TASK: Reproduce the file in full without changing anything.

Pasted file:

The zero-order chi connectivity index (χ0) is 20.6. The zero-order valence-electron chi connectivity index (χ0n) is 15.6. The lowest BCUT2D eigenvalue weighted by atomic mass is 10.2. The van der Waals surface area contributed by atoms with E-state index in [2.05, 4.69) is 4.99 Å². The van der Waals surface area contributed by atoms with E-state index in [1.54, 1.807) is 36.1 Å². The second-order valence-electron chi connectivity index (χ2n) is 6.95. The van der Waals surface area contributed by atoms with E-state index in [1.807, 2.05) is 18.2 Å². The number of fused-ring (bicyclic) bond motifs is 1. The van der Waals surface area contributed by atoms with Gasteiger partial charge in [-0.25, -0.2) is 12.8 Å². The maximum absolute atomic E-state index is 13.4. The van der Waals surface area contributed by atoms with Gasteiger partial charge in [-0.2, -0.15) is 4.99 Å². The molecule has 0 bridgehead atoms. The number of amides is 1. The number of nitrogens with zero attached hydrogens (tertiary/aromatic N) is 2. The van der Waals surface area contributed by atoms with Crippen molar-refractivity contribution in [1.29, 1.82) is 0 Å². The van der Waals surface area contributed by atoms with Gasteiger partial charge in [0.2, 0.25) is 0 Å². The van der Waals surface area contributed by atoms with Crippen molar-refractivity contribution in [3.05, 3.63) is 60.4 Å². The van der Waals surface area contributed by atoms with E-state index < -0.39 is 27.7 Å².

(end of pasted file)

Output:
The zero-order chi connectivity index (χ0) is 20.6. The zero-order valence-electron chi connectivity index (χ0n) is 15.6. The lowest BCUT2D eigenvalue weighted by atomic mass is 10.2. The van der Waals surface area contributed by atoms with E-state index in [2.05, 4.69) is 4.99 Å². The van der Waals surface area contributed by atoms with E-state index in [1.54, 1.807) is 36.1 Å². The second-order valence-electron chi connectivity index (χ2n) is 6.95. The van der Waals surface area contributed by atoms with E-state index in [1.807, 2.05) is 18.2 Å². The number of fused-ring (bicyclic) bond motifs is 1. The van der Waals surface area contributed by atoms with Gasteiger partial charge in [-0.25, -0.2) is 12.8 Å². The maximum absolute atomic E-state index is 13.4. The van der Waals surface area contributed by atoms with Gasteiger partial charge in [-0.2, -0.15) is 4.99 Å². The molecule has 0 bridgehead atoms. The number of amides is 1. The number of nitrogens with zero attached hydrogens (tertiary/aromatic N) is 2. The van der Waals surface area contributed by atoms with Crippen molar-refractivity contribution in [1.29, 1.82) is 0 Å². The van der Waals surface area contributed by atoms with Gasteiger partial charge in [0.2, 0.25) is 0 Å². The van der Waals surface area contributed by atoms with Crippen molar-refractivity contribution in [3.05, 3.63) is 60.4 Å². The van der Waals surface area contributed by atoms with E-state index < -0.39 is 27.7 Å².